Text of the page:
Anyway, the point is that I have this weird compulsion to mix insults and jokes because I really want those around me to be happy. That’s really not at all strange, now that I’ve written it down, but it seems stranger in my head, though I guess nearly everything does. As per usual though, I continue to digress.
At work I scan files. After I’ve sorted some files, and started scanning them, there’s not really a whole lot to do so I usually look at the people at the reception desk. A quick glance, a “hey, I know that person” as I wave to my Dad’s cousin or see someone from school. Usually they don’t notice, sometimes I get a glance back. Today I met eyes with a girl, and she smiled at me. Not a condescending smile, or a flirty one, just a nice, friendly smile. Being the adult that I am, I of course responded by quickly turning away, turning redder than a can of coke, and resolutely staring at my monitor until I saw her leaving.
But when I think of her smile, as lame and insipid as it sounds, it makes me smile. It’s like an infection, spreading itself around, forcing the corners of your mouth up. So maybe all I need to do to make others smile is the same.
If only I didn’t look like a gibbering idiot when I did.
April 4, 2013 § Leave a comment
November 27, 2012 § Leave a comment
It’s interesting -well, I find it interesting- my two favourite games this year are a downloadable title from the Playstation Network, and an adventure game from a studio with a very average history. It’s also interesting, since they both sit on opposite ends of the “ludonarrative” scale.
The Walking Dead is a series of cutscenes, you have a small impact on what happens, just enough for the story to feel like your own, but everything is shown to you, it’s told. This is an interactive movie more than anything else, and its use of typical “cinematic” techniques to evoke emotions is a benefit of the style. The other advantage is that there’s no “ludonarrative dissonance,” that is to say that the gameplay feels like the storytelling, because they’re both the same thing. All of its elements are consistent between gameplay and storytelling, thanks to the rather clear benefit of them being the same thing.
Journey is a game about exploration and co-0peration, it’s a journey in both name and gameplay. It has no characters, no emotional hooks, and its “cutscenes” are brief vignettes, which show you what is, and what has been. Kind of. Mostly they just show some pretty lights. Despite this, I loved the world it was set in, and I wanted to know more, I cared about my co-operative partner and felt bad when they were hurt. When I lost one of them through a poor action I felt genuinely bad, and we called out to each other as I was forced to walk away, a sad cry, weakening as I walked away. The cutscenes in the game aren’t there to tell the story, but to expand on it. The story is learned through experiencing it, through its gameplay, and the world around you. Again, it avoids dissonance by having one of the purest “game” experiences available, there’s nothing in it to cause a mental conflict.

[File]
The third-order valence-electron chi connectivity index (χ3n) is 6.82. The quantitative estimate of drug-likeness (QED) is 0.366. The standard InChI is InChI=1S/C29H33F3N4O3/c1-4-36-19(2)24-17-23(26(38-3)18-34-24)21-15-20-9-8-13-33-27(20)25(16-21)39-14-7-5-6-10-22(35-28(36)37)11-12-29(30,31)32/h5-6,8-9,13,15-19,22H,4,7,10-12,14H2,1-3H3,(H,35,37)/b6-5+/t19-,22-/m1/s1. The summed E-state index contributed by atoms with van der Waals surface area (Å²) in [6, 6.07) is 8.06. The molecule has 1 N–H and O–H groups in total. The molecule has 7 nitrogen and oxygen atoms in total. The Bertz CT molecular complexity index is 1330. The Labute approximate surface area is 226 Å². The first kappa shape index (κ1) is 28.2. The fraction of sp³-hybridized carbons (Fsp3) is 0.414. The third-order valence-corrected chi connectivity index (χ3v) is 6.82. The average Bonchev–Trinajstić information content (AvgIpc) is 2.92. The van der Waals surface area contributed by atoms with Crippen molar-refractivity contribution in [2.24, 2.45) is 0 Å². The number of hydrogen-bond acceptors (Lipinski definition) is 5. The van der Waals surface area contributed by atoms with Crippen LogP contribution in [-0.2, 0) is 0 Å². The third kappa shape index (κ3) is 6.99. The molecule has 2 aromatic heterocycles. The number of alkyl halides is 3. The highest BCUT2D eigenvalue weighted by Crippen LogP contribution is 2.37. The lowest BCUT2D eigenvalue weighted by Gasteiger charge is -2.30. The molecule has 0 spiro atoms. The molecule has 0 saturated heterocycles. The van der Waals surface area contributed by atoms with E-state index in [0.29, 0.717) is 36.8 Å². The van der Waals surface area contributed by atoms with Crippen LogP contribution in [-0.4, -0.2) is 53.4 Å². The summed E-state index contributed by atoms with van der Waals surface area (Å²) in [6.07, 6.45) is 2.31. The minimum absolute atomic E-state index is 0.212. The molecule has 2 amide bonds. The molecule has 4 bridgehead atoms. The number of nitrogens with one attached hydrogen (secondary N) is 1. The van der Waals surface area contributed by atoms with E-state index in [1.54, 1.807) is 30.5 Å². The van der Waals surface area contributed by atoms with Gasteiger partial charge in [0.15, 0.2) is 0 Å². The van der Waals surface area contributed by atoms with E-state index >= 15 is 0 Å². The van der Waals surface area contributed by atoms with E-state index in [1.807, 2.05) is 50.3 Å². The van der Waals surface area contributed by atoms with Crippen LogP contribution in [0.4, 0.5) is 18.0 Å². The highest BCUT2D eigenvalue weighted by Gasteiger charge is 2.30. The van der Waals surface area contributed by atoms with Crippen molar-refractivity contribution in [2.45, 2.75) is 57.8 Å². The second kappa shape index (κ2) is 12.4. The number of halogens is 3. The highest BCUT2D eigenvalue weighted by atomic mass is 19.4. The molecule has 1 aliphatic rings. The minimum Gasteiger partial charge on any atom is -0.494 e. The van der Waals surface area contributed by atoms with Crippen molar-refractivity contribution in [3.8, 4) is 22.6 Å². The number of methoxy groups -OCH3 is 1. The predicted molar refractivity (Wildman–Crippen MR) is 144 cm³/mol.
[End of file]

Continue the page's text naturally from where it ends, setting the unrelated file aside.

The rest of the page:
My two favourite games of the year are wildly different, and yet still very similar in their own ways. They both mad me think. They both drew emotional responses from my cold and withered heart. They both presented themselves consistently and well. These two games show where video game storytelling is at its strongest, the two ends of the spectrum. And they’re both wonderful experiences because of it.
November 17, 2012 § Leave a comment
Hi, my name’s Sean Richardson, and I have a weird habit.
“Hi Sean. The first step to recovery is acceptance.”
Why thank you disembodied voice, I was just wondering though, would you like to know about my slightly odd habit?
“Oh. Uhhh, not really, if it’s all the sa-”
Great! So, whenever I’m playing a third person game of any kind, I can’t help but stop my character on slopes, and look at their feet!
“I don’t know if that’s that odd, I mean, lots of people do that.”
Do they though? Do they do it for the same reasons as me? Do they really understand? You know what, I can see it in your face, you’re confused, so I’ll explain.
“That’s really not-”